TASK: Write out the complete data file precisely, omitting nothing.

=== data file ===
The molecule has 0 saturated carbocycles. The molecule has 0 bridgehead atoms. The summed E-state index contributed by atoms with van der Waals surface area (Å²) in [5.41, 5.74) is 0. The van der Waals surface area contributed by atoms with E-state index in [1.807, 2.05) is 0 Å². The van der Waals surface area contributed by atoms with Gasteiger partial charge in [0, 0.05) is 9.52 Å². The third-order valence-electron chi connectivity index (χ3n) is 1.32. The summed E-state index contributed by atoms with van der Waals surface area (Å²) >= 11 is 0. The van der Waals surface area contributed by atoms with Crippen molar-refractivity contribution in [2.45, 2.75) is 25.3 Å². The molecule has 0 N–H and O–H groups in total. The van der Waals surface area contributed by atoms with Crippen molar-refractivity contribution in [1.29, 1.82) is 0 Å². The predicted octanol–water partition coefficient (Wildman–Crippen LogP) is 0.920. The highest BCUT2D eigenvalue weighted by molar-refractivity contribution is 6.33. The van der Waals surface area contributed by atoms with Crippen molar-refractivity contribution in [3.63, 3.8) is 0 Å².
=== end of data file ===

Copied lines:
The molecule has 0 saturated carbocycles. The molecule has 0 bridgehead atoms. The summed E-state index contributed by atoms with van der Waals surface area (Å²) in [5.41, 5.74) is 0. The van der Waals surface area contributed by atoms with E-state index in [1.807, 2.05) is 0 Å². The van der Waals surface area contributed by atoms with Gasteiger partial charge in [0, 0.05) is 9.52 Å². The third-order valence-electron chi connectivity index (χ3n) is 1.32. The summed E-state index contributed by atoms with van der Waals surface area (Å²) >= 11 is 0. The van der Waals surface area contributed by atoms with Crippen molar-refractivity contribution in [2.45, 2.75) is 25.3 Å². The molecule has 0 N–H and O–H groups in total. The van der Waals surface area contributed by atoms with Crippen molar-refractivity contribution in [1.29, 1.82) is 0 Å². The predicted octanol–water partition coefficient (Wildman–Crippen LogP) is 0.920. The highest BCUT2D eigenvalue weighted by molar-refractivity contribution is 6.33. The van der Waals surface area contributed by atoms with Crippen molar-refractivity contribution in [3.63, 3.8) is 0 Å².